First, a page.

As Europe and America separate from China, Asia becomes integrated
Commercial structures evolve and profoundly. The European Union (EU) and the United States have agreed to advance their decoupling with China. Meanwhile, the deals in Asia have opened the door to considerably more trade between the dominant economies in that region, South Korea, Japan and China – substantially, if not immediately.
The United States and the European Union recently reached an agreement that excludes China and could set the tone for more such agreements. Washington lifted the steel and aluminum tariffs imposed by Donald Trump on the EU, while the two sides joined in the creation of what their press release describes as a “global agreement on sustainable production of steel and aluminum â. By adding that the deal encompasses trade “between like-minded nations,” these partners have made it clear their goal of excluding China. EU Trade Commissioner Valdis Dombrovski stressed that the agreement “would restrict market access for non-participants”. President Biden was more direct, although less elegant. “These agreements,” he said, “[will] restrict access to our markets for dirty steel from countries like China and other countries that dump steel into our markets. “
While the EU and the United States have joined hands on this issue, Westerners still hold grudges between them. Europeans are angry that Biden’s White House refuses to lift Trump’s claim that tariffs were a matter of national security. Concretely, the designation may have little meaning, but it does not suit European leaders. Biden also didn’t just lift the tariffs. A 25 percent duty will remain on any European steel shipments to America in excess of 4.4 million tonnes. This cap also has little practical effect, since sales of European steel to the United States, according to the European steel group Eurofer, have never exceeded 4.1 million tonnes. Nevertheless, the condition still worries Europeans, who see it as a sign that Washington is not fully engaged.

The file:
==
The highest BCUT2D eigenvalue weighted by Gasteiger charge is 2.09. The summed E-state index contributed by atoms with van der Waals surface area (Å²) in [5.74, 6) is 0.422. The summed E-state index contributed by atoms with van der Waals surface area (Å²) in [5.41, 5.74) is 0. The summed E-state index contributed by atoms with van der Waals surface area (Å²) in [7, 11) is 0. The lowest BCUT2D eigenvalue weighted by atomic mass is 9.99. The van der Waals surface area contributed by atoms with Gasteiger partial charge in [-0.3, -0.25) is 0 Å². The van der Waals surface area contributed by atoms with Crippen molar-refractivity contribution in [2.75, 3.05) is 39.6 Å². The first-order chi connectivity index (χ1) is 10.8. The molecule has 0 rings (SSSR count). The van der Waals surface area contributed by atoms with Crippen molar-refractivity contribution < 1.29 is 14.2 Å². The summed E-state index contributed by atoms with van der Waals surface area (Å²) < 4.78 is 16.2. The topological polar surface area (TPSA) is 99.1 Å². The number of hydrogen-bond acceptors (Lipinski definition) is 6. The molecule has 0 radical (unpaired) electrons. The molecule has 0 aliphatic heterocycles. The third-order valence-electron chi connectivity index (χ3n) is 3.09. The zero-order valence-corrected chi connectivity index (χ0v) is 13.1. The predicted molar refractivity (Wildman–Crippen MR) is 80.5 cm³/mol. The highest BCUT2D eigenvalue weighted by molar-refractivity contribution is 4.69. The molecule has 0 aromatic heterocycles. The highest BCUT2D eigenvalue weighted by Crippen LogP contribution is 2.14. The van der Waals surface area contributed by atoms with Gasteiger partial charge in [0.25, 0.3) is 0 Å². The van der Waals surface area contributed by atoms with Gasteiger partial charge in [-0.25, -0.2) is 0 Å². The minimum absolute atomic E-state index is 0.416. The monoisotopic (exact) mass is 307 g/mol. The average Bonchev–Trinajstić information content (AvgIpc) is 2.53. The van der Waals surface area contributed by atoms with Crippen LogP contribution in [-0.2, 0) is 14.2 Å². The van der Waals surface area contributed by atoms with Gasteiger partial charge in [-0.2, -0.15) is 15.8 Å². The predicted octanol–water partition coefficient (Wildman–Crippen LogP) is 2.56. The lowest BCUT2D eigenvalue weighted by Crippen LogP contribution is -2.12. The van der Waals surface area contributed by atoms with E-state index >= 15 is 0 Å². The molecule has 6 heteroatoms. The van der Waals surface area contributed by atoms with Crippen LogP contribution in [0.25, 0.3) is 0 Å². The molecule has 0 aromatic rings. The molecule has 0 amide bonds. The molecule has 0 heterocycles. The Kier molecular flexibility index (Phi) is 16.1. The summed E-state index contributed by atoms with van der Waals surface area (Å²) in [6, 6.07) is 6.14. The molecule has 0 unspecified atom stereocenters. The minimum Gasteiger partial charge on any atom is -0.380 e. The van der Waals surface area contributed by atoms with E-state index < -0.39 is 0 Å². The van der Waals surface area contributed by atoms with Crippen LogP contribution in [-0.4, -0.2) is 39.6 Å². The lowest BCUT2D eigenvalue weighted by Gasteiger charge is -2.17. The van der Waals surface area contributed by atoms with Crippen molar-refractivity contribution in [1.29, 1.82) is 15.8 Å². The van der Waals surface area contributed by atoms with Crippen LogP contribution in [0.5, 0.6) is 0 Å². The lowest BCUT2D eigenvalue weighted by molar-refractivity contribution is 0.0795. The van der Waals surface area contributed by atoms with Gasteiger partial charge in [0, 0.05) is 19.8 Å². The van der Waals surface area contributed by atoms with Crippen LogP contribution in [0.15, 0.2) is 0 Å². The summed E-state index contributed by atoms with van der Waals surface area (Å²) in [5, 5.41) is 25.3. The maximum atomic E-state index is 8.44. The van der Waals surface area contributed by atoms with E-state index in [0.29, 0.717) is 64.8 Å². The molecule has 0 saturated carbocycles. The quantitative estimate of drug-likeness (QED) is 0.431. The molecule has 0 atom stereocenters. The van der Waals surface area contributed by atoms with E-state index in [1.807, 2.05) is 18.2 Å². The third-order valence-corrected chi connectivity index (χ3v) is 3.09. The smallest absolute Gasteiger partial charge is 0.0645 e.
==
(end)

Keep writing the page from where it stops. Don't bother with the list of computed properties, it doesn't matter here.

While the White House and Brussels, despite their differences, have succeeded in plotting against China, Beijing has signed attractive trade deals in Asia. The basis for new trade deals was actually laid late last year when China and the ten members of ASEAN – including Japan, South Korea, New Zealand and Australia – signed what they called the Regional Comprehensive Economic Partnership (RCEP). This pact established the very first free trade agreement (FTA) between China and Japan and between Japan and South Korea.
Prior to the signing, trade between these economic giants was governed entirely by the Most Favored Nation (MFN) standard of the World Trade Organization (WTO). Under this earlier agreement, trade between these nations was relatively limited. According to figures from the International Monetary Fund (IMF), China captured only 23% of imports from Japan or South Korea, while Japan captured only 22% of imports from China and a little more than 25% of those of South Korea.
Now China is committed to drastically reducing tariffs on Japanese products. Last I heard, just 7.8% of Japanese goods entered China duty-free. Japan has been more open, allowing some 60 percent of Chinese products to enter the country duty-free. But under the new agreement, the two countries have committed to progressive tariff cuts so that eventually 85% of Japanese products will enter China duty-free and about 88% of Chinese products will enter duty-free. customs in Japan. These shipments will include minerals, textiles, chemicals and metals from Japan and plastics, rubber products, textiles and chemicals from China. Similar agreements have been concluded between Japan and South Korea as well as between South Korea and China.
Overall, intra-Asia trade is expected to increase significantly as a result, perhaps enough to replace what China could lose in the west. But we still don’t know how things will turn out. The agreement provides for the most gradual adjustments. The planned tariff reductions will occur in stages at the 11e, 16e, and 21st years of entry into force of the RCEP agreement. This is a long time and leaves plenty of room for readjustment and renegotiation before these countries approach one of the ambitious goals of the agreement. Yet with the West’s apparent effort to exclude China, the future would appear to contain a Chinese trade hub to Asia.